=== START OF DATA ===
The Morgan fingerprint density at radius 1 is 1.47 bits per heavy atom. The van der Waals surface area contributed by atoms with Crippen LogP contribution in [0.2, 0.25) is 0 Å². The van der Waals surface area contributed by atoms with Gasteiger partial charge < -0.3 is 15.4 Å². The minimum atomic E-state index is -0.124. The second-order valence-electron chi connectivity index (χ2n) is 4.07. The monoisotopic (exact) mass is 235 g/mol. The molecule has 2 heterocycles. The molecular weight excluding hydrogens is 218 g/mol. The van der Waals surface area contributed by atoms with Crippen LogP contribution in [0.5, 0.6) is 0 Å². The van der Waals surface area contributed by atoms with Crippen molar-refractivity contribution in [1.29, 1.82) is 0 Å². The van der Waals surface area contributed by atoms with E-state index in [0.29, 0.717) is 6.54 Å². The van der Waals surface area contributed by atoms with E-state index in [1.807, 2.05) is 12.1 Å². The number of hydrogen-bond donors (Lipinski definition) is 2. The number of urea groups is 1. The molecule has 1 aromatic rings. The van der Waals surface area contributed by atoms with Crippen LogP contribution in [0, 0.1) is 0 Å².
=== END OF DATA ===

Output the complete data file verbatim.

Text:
The Morgan fingerprint density at radius 1 is 1.47 bits per heavy atom. The van der Waals surface area contributed by atoms with Crippen LogP contribution in [0.2, 0.25) is 0 Å². The van der Waals surface area contributed by atoms with Gasteiger partial charge < -0.3 is 15.4 Å². The minimum atomic E-state index is -0.124. The second-order valence-electron chi connectivity index (χ2n) is 4.07. The monoisotopic (exact) mass is 235 g/mol. The molecule has 2 heterocycles. The molecular weight excluding hydrogens is 218 g/mol. The van der Waals surface area contributed by atoms with Crippen LogP contribution in [0.5, 0.6) is 0 Å². The van der Waals surface area contributed by atoms with Crippen molar-refractivity contribution in [1.29, 1.82) is 0 Å². The van der Waals surface area contributed by atoms with E-state index in [0.29, 0.717) is 6.54 Å². The van der Waals surface area contributed by atoms with E-state index in [1.807, 2.05) is 12.1 Å². The number of hydrogen-bond donors (Lipinski definition) is 2. The number of urea groups is 1. The molecule has 1 aromatic rings. The van der Waals surface area contributed by atoms with Crippen LogP contribution in [0, 0.1) is 0 Å².